Talking about water, there is an interesting motif of water associated with Devki in the film. She is often seen near water. When Arya angrily leaves the dinner table after speaking rudely with her father, Devki offers him water to drink. Devki is often seen filling the water bottles from the water filter in the kitchen. The night when Arya does not come back from the party, Devki checks on her while she is filling water bottles. When Devki visits the police station, the woman constable brings her a glass of water. After the assault, when Arya regains consciousness in the hospital, the first thing Devki asks her was if she needed water. Later, in a moment of rage, Devki follows Mohit in her car and has a small accident. When she comes back home, she drinks a glass of water. Finally, when the prosecution team loses the case and the accused go scot-free, Devki is again seen filling water bottles. She is lost in deep thought about the state of affairs, which leads to the overflowing and the spilling of water from the bottles. The water symbolized her patience, which now seems to have run out. Thereafter, she decides to take matters into her own hands. There is a saying in Hindi that eventually the paap ka ghada (the pot of sins) will overflow and burst. The evil has risen too much, thus, Goddess will reincarnate as Krishna said in Yada Yada sermon in the Mahabharata.
I was intrigued by the presence of water near other characters as well. Unlike in the case of Devki, in their case, it is primarily situational, but still quite a noteworthy presence, especially, in the case of the four accused. When Baburam is picked up from his house, he spills a water drum. Later, death comes to him in the toilet near a water tap. Charles Diwan gets paralyzed before he picks up a glass of water. Mohit is trapped at the moment when he is sitting on a toilet seat and smoking pot. Devki puts apple seeds submerged in water in his kitchen sink. Jagan dies on snow, which is nothing but frozen water. It is said that revenge is a dish best served cold. Death comes to Jagan in a cold place over the snow.
Water, Water, Everywhere
There is the presence of water in Arya's life, too. After she is sexually assaulted, she is dumped in a gutter, from which she barely makes out alive. She has recurring nightmares of the assault, and she sits under the flowing water of the shower to cleanse the memories of the incident. When they all go to Kufri, Arya feels calm in the gorgeous mountainous landscape. She is enthralled by the beauty of nature. And, then, it rains, and a resplendent rainbow appears. She gets drenched in the rain, finally, feeling clean. Her healing is complete, and she has been blessed by the angels. Her healing process was also represented by the curtains in her room. When she is initially assaulted, her room is dark with the curtains closed. When she first hears the news of Baburam's death, she walks towards the window, opens the curtains slightly letting the light come in the room, and then, watches the birds fly in the sky. After Charles' death, she again walks towards the window curtains, and then, sends a message to her father that she wants to go to the hill station.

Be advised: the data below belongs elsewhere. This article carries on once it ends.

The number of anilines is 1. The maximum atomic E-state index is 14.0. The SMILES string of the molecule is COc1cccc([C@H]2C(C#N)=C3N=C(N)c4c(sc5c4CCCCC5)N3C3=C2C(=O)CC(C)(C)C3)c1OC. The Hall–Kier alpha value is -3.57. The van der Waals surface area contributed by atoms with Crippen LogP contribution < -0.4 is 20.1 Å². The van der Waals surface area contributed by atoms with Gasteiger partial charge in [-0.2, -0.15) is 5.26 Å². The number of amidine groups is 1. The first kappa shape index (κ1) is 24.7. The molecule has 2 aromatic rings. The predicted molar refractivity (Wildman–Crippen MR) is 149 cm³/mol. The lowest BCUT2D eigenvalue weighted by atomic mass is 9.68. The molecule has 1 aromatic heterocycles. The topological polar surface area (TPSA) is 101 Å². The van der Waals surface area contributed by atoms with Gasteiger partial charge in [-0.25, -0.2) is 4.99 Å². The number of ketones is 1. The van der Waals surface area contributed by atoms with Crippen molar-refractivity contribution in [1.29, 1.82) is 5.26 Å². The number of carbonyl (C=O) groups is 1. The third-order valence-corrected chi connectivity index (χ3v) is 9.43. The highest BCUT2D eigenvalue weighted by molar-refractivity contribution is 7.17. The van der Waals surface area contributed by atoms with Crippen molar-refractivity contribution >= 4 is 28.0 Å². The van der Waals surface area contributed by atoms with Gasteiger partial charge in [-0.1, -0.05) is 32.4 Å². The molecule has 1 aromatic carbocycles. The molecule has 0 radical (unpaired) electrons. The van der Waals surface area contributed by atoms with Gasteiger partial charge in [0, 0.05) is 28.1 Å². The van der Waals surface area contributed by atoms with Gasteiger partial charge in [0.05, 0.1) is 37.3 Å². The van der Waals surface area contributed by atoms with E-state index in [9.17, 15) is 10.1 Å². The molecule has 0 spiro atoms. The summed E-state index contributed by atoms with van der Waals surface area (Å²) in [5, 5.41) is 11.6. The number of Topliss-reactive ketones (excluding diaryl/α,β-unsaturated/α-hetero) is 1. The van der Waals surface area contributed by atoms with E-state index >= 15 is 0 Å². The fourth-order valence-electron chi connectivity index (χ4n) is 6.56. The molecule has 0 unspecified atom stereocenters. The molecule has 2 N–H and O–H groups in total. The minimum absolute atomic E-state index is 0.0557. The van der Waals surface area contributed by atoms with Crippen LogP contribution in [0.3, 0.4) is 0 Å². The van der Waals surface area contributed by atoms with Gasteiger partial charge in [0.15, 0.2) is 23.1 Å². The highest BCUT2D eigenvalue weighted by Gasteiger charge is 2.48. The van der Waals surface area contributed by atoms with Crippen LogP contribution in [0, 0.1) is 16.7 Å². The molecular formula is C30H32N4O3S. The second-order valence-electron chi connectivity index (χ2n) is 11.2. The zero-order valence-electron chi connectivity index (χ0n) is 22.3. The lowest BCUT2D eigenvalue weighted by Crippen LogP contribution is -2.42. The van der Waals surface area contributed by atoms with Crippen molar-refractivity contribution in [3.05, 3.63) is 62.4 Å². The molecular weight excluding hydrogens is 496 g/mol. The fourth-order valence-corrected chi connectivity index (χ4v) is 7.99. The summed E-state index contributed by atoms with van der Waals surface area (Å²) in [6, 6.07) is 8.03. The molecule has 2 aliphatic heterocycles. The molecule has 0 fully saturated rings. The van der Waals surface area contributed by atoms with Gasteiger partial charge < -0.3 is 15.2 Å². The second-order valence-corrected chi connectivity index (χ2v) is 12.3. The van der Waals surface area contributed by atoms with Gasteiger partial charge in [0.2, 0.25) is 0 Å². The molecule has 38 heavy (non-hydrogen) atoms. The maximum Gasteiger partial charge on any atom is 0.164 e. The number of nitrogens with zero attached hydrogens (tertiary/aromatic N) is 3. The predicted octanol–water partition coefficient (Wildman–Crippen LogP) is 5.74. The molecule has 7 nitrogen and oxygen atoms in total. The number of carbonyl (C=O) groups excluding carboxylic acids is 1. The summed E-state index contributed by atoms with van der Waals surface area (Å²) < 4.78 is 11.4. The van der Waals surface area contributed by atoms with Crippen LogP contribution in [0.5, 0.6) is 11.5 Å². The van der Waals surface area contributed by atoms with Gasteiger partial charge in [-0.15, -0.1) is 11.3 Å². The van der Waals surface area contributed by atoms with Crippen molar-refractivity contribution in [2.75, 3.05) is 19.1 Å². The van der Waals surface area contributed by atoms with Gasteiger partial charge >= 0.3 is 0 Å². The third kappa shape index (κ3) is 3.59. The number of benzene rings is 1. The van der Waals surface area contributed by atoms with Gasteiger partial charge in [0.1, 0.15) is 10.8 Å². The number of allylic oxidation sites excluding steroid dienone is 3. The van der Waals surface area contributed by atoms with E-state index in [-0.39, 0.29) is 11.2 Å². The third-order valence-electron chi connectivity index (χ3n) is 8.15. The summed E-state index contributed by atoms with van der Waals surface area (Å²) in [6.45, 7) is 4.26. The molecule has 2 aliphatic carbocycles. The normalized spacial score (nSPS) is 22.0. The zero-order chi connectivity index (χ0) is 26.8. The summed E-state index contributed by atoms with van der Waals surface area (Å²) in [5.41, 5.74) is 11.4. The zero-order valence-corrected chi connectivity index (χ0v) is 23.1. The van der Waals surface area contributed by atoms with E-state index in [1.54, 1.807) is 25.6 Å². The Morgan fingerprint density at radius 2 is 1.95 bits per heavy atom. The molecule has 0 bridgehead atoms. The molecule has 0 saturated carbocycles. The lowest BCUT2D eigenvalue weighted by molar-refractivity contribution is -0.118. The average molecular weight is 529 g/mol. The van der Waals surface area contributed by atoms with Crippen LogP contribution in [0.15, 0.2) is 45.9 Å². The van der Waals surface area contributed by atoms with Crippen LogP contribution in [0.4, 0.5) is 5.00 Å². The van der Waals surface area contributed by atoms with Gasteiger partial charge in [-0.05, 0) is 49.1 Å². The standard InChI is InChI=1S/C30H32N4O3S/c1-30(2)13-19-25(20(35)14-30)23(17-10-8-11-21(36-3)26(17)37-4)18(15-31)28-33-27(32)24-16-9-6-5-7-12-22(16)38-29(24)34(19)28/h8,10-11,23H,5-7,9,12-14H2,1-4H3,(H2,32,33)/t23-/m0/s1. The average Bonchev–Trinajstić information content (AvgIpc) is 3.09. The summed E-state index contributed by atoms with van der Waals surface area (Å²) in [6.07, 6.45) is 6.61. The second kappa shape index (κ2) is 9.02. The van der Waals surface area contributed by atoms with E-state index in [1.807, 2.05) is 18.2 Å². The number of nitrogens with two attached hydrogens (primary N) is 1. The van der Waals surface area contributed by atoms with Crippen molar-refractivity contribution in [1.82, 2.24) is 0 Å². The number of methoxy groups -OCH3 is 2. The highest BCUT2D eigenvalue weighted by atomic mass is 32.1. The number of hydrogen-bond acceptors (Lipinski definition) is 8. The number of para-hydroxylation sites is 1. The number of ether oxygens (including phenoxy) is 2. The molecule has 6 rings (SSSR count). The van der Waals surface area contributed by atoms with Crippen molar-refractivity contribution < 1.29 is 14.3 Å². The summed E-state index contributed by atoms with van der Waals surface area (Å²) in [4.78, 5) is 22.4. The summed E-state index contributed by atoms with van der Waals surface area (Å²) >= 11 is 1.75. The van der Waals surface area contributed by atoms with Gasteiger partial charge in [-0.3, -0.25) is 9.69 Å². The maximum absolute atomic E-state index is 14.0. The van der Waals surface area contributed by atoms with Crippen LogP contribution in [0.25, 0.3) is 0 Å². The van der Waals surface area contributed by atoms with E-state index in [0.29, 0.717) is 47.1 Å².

Spacebound film that Devki told her students to watch.
The film's music is by A.R. Rahman and Irshad Kamil. There is a self-reference when at one point, Arya is listening to the songs from Highway.
Books In Movies:
Books by Greg Dyke and John Grisham
Mortal Prey by John Sandford
A book by Bill Bryson
Why Do I Say These Things? by Johnathan Ross
The Day of the Storm by Rosamunde Pilcher
Change Beings With Me
The Day of the Storm by Rosamunde Pilcher
Change Beings With Me
A friend on Twitter suggested to add book recommendations that have similar theme as in the movies. So, I will try to do add that based on what I have read or what others recommend. Since the Mahabharata is a theme in the movie, there is The Palace of Illusions by Chitra Banerjee Divakaruni, which tells the story of the Mahabharata from Draupadi's perspective. At one point, we read that Draupadi wished to marry Karna. It is a really interesting book with a new outlook.
Other Reading:1. Rahul Desai on the recklessness of revenge cinema—Link
2. Jai Arjun Singh on mothers and vigilantes—Link
Dialogue of the Day:
"Galat aur bahut galat main se chunana ho, toh aap kya chunenge."